One day the Lord will return and he will make all things right. He will separate the sheep from the goats, and he will enact justice for those who have refused grace. In the meantime, we have a powerful story to tell to a hurting and lonely world. Ideas have consequences, and we have the truth.


  1. For more on this, see “Christianity’s Impact, Part 1: Life, Healthcare, and Women,” in the Knight and Rose Show podcast,
  2. George Grant, The Third Time Around: A History of the ProLife Movement from the First Century to the Present (Brentwood, TN: Wolgemuth and Hyatt, 1991), 249-51. 
  3. Euripides, Ion, trans. Arthur S. Way (New York: William Heinemann, 1919), 51.
  4. William Stearns Davis, A Day in Old Rome (Boston: Allyn and Bacon, 1925), 389.
  5. Richard Townsend, The Aztecs (London: Hudson and Hudson, 1992), 100.
  6. Howard La Fay, “The Maya: Children of Time,” National Geographic (December 1975): 738. 
  7. Bernal Diaz del Castillo, The Conquest of New Spain, trans. J.M. Cohen (New York: Penguin Books, 1963), 387.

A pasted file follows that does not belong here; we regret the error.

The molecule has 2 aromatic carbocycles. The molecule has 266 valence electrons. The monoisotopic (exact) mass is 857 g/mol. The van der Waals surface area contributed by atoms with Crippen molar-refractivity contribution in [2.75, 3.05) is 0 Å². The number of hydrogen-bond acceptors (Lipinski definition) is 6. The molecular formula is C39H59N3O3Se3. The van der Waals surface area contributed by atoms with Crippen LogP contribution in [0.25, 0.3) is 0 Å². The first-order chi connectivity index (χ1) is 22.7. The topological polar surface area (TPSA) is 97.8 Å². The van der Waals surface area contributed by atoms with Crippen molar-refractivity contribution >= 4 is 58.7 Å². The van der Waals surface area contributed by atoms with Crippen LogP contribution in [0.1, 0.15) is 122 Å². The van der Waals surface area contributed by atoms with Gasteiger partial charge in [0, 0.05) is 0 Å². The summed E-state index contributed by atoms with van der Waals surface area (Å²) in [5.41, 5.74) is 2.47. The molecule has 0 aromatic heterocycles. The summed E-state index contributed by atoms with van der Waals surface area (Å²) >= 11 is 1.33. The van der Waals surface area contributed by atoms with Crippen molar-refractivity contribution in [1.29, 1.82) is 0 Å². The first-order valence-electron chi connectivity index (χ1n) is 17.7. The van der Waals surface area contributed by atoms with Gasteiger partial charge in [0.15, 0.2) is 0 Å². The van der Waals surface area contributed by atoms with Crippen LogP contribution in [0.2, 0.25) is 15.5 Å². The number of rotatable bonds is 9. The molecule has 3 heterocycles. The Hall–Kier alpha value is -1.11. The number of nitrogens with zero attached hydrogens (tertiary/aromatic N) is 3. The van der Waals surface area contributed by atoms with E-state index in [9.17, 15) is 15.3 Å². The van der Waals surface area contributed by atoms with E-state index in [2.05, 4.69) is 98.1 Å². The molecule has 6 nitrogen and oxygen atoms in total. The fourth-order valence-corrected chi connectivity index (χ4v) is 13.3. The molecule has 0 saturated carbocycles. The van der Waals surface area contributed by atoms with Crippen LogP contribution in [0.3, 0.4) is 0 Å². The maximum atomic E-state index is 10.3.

8. Alvin Schmidt, How Christianity Changed the World, (Grand Rapids: Zondervan, 2004), 63.
  9. Schmidt, 194.
  10. Kenneth Latourette, A History of Christianity (New York: Harper and Row, 1953), 246.
  11. The Poverty of Nations: A Sustainable Solutions by Wayne Grudem and Barry Asmus
  12. Arthur Brooks, “If You Hate Poverty, You Should Love Capitalism,” PragerU video, August 31, 2017,
  13. Schmidt, 272.
  14. Schmidt, 272.
  15. Qayyim Al-Jawziyya, Provisions for the Afterlife Which Lie Within Prophetic Guidance, trans. Ismail Abdus Salaam (Beirut, Lebanon: Dar Al-Kotob Al-Ilmiyah, 30-31); see also Sahih al-Bukhari 6161
  16. Schmidt, 218-221.
  17. Lynn White Jr., Dynamo and Virgin Reconsidered: Essays in the Dynamism of Western Culture (Cambridge: MIT Press, 1968), 89. 
  18. Ernst Mach, Science of Mechanics, trans. Thomas J. McCormack (La Salle, IL: Open Court, 1960), 549.

For further study of this topic, check out the following resources: 

  1. Holland, Tom. Dominion: How the Christian Revolution Remade the World. New York: Basic Books, 2019.    
  2. Mangalwadi, Vishal. The Book that Made Your World: How the Bible Created the Soul of  Western Civilization. Nashville: Thomas Nelson, 2011. 
  3. Schmidt, Alvin. How Christianity Changed the World. Grand Rapids: Zondervan, 2004. 
  4. Stark, Rodney. The Triumph of Christianity: How the Jesus Movement Became the World’s Largest Religion. New York: HarperOne, 2012. 
  5. Wallace, J. Warner. Person of Interest: Why Jesus Still Matters in a World that Rejects the Bible. Grand Rapids: Zondervan, 2021.